BenzoXanaxKlonopinValiumAtivanLibriumRestoril
Generic nameAlprazolamClonazepamDiazepamLorazepamChlordiazepoxideTemazepam
Route of administration

Oral solution

Fast-acting tablets

Long-acting tablets

Orally disintegrating tablets

Tablets

Oral solution

Tablets

Rectal gel

Oral solution

Tablets

CapsulesCapsules
Common uses

Anxiety

Panic

Seizures

Panic

Anxiety

Sedation

Seizures

Alcohol withdrawal

Anxiety

Sedation

Seizure

Alcohol withdrawal

Anxiety

Sleep
Peak effectWithin one to two hoursWithin one to four hoursWithin 1.5 hoursWithin two hoursSeveral hoursWithin 1.6 hours
Duration of actionUp to 11 hoursUp to 12 hoursVariesVariesVariesVaries
Half-lifeUp to 16 hours for long-acting tablets, up to 12.5 hours for other formulationsUp to 50 hoursUp to 50 hoursUp to 20 hoursUp to 30 hoursUp to eight hours

Are Benzodiazepines Addictive?

Benzodiazepines are classified as Schedule IV controlled substances, meaning they carry the risk of abuse, dependence and addiction. Further, these drugs have been chronically abused for decades and cause thousands of drug overdoses each year.

Signs of Benzodiazepine Abuse

At normal, prescribed doses, benzodiazepines relieve anxiety and sleep problems for people with diagnosed medical conditions. Benzos are usually well-tolerated medications with a few mild side effects, such as drowsiness or dizziness. These side effects may be much more pronounced with increased doses.

Signs and symptoms of benzodiazepine abuse may include the following:

  • Drowsiness
  • Slurred speech
  • Coordination problems
  • Euphoria
  • Problems concentrating or thinking
  • Memory problems
  • Involuntary eye movements
  • Lack of inhibition
  • Slowed breathing
  • Low blood pressure
  • Dizziness
  • Depression

Signs of chronic drug abuse can be seen through changes in appearance and behavior that disrupt relationships and work performance. These can include:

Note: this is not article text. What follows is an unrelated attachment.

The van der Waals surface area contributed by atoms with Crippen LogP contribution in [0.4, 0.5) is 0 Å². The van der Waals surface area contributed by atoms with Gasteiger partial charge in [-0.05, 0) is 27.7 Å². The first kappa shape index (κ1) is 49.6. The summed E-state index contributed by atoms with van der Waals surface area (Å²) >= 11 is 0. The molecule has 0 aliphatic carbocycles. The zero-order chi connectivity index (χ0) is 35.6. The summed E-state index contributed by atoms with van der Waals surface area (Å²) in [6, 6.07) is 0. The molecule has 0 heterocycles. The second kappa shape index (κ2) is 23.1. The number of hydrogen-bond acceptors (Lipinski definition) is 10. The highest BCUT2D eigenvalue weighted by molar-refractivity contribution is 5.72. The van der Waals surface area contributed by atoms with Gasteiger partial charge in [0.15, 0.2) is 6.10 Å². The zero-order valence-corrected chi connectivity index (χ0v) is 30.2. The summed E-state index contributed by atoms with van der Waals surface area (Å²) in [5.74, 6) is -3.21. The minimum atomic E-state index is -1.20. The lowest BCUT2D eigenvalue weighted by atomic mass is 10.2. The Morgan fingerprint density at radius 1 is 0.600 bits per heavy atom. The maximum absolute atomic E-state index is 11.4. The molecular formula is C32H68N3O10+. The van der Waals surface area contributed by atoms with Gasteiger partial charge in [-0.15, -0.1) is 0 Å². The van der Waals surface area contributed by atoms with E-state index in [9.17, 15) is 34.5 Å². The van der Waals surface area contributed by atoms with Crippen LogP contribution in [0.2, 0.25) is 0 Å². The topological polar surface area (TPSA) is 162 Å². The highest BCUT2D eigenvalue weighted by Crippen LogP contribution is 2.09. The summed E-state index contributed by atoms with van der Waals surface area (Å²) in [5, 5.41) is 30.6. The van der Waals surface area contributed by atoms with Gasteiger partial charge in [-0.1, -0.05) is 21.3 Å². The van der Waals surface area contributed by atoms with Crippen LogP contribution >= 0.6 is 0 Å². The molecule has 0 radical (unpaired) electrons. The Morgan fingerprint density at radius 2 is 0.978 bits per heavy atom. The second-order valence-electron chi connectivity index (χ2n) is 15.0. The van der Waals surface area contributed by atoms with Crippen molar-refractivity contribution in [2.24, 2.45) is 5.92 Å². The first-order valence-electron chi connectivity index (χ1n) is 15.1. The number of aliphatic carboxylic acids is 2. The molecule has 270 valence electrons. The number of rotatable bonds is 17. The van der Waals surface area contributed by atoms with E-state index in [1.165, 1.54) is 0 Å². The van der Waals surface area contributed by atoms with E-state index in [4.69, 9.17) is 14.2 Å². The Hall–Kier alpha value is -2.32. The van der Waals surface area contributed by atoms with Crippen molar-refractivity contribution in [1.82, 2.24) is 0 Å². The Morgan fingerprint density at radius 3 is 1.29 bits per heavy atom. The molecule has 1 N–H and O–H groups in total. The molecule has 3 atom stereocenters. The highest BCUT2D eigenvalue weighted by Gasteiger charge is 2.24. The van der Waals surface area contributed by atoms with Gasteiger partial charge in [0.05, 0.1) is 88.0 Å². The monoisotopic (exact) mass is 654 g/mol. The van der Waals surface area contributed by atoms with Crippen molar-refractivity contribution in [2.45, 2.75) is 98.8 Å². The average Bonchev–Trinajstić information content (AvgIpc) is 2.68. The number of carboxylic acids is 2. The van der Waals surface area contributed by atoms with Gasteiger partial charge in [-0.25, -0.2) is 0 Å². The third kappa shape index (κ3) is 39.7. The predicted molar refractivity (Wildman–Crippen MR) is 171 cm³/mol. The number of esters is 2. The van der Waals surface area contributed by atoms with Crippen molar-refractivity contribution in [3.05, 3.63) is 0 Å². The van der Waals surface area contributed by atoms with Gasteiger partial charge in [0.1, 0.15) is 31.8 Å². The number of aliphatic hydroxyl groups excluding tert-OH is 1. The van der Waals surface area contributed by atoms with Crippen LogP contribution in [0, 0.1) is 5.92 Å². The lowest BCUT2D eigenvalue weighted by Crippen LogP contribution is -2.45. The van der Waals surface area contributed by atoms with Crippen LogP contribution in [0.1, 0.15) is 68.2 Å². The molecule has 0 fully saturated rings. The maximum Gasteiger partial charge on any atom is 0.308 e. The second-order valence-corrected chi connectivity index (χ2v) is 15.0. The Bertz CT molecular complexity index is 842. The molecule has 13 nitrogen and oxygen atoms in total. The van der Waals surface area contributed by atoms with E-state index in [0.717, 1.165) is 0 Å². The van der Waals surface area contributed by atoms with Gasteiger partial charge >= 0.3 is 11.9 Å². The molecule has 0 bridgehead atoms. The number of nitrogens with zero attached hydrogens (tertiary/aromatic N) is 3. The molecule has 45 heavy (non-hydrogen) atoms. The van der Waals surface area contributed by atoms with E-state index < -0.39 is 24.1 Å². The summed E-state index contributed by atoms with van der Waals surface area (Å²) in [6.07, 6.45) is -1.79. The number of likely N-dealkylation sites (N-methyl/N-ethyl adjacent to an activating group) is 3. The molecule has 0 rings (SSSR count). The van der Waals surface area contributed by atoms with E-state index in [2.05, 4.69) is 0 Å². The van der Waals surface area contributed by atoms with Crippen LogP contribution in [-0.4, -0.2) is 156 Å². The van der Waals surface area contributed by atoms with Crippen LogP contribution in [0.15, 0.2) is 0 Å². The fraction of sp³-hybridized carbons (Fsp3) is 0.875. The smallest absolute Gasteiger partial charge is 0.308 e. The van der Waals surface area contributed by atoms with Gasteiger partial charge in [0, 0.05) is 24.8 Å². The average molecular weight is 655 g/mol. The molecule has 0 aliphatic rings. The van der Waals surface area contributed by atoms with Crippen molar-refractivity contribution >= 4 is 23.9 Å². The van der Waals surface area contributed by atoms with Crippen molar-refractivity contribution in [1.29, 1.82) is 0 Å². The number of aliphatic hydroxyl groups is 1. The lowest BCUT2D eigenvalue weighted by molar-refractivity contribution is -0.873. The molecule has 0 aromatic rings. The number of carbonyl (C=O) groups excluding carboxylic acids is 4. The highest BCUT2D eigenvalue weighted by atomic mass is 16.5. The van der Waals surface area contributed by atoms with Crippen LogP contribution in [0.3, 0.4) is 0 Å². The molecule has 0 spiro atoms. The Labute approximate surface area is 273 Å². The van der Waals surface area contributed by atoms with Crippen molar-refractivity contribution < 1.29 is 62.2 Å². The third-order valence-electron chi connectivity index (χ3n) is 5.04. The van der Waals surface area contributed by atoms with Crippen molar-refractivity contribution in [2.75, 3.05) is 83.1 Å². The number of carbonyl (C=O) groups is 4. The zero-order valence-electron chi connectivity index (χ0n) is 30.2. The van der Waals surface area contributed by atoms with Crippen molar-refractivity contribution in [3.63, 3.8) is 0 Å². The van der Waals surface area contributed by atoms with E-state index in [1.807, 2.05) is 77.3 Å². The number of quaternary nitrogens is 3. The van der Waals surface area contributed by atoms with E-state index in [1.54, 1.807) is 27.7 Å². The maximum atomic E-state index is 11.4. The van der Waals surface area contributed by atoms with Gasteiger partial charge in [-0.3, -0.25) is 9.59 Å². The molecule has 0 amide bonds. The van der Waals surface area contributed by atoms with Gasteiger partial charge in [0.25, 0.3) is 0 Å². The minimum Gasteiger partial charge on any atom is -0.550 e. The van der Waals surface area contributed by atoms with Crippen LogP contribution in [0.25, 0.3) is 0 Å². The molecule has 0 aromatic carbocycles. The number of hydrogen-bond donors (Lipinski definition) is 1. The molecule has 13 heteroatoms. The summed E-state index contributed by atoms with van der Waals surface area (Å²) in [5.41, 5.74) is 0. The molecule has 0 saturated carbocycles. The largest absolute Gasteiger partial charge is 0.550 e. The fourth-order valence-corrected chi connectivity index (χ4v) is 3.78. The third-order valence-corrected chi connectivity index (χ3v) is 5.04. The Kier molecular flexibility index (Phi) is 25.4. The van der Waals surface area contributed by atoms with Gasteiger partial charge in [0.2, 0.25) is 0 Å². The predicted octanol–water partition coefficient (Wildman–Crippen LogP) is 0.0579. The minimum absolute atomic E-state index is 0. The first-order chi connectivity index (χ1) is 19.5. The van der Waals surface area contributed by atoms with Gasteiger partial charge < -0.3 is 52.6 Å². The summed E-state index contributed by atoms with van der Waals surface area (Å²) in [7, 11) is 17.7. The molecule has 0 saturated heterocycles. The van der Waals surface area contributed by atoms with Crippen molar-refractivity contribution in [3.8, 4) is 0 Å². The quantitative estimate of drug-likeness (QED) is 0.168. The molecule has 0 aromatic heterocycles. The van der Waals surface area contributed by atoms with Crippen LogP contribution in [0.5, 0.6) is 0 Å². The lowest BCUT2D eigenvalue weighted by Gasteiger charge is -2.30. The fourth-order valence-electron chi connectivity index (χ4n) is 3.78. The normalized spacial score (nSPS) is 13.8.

• Spending time with a different social group
  • Not caring about appearance
  • Worse performance at school or at work
  • Missing school or work
  • Losing interest in favorite activities
  • Getting in legal trouble
  • Changes in eating or sleeping habits
  • Problems with family members and friends

Benzodiazepine Addiction Treatment

At the Orlando Recovery Center, benzo addiction treatment typically begins with a medical detox that helps wean clients off the drug in a supervised environment. This is followed by rehabilitation, which provides a full continuum of care ranging from inpatient treatment to long-term aftercare.

If you or someone you love needs treatment for a benzodiazepine addiction, the Orlando Recovery Center can help. Contact us today to speak with a knowledgeable admissions representative and learn more about programs that can work well for you.

The Recovery Village aims to improve the quality of life for people struggling with a substance use or mental health disorder with fact-based content about the nature of behavioral health conditions, treatment options and their related outcomes. We publish material that is researched, cited, edited and reviewed by licensed medical professionals. The information we provide is not intended to be a substitute for professional medical advice, diagnosis or treatment. It should not be used in place of the advice of your physician or other qualified healthcare provider.